Washington’s chief elections official, Secretary of State Sam Reed, is predicting a better-than-usual turnout for the Top 2 Primary that is underway. Reed forecasts a 46 percent turnout – better than the 43 percent average for comparable years in recent decades when voters decide on the governor and president. It would be the best voter participation for a primary since 1980, when it was 48 percent.
“The people of Washington are pretty revved up by the campaigns and issues this year and that should result in a darned good turnout, starting with our primary election,” Reed said. “We have an extremely competitive presidential race nationally and the media, campaigns, parties and special interest groups have been flooding us with campaign coverage and voter information.
“Likewise, in this state, we have one of the nation’s hottest races for governor and we have an unusually high number of open statewide elective offices, including governor, secretary of state, attorney general and auditor.
The two main candidates for governor are Republican Rob McKenna and Democrat Jay Inslee. McKenna is the state attorney general, while Inslee recently stepped down from the seat in the U.S. House of Representative he had held for many years.
Reed noted that voters will be electing new members of Congress, following the recent redistricting that created a new district and the announcements by Inslee and longtime Congressman Norm Dicks that they would not seek reelection.
“A U.S. Senate seat is on the ballot and people are already buzzing about our ballot measures that are on tap for November. Our Legislature, the courts and other important state and local offices also offer lots of excitement. Some judges, including the Supreme Court, essentially can be elected in the primary by taking more than 50 percent of the vote.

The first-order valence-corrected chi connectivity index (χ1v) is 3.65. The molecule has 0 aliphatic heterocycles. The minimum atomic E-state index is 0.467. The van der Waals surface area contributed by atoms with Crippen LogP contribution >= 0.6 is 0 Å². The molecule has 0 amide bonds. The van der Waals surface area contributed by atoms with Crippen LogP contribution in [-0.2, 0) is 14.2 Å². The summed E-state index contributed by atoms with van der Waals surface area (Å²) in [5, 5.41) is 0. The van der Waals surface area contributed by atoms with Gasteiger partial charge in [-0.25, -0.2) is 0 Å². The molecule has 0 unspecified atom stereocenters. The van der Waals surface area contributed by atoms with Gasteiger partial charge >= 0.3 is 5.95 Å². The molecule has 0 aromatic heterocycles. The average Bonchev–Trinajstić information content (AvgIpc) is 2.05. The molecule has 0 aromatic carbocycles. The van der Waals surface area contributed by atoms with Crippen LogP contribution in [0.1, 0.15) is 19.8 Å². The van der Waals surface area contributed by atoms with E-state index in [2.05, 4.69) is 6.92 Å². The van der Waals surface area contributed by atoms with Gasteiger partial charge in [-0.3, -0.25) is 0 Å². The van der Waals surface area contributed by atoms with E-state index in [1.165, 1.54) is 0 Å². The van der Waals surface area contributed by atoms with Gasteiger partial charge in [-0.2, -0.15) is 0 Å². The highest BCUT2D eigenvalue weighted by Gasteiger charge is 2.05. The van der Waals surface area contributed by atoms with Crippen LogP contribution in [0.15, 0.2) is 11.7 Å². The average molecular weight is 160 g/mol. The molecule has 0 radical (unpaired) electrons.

“As always, I hold out hope that turnout will be even better than I am predicting. After watching democracy on the march around the world, and people’s enthusiasm for casting their ballots, I am struck more than ever with just how significant a privilege it is to vote. This is the first presidential election year where all counties have moved to vote-by-mail and we offer assistance to voters with handicaps, and we are doing significant voter outreach.”
Military and overseas ballots were mailed first. Other voters began receiving their ballots earlier this month. Ballots must be postmarked by Primary Day, Aug. 7, or placed in a drop box by then.
Since 1988, turnout for state primaries averages 43 percent. A high turnout year was 1992, at 45.8 percent. That was also a politically revved up year that included a new 9th Congressional District following the 1990 Census.
The following are turnouts in years with presidential elections: 1988, 41.61 percent; 1992, 45.80 percent; 1996, 42.06 percent; 2000, 40.80 percent; 2004, 45.14 percent; 2008, 42.60 percent.
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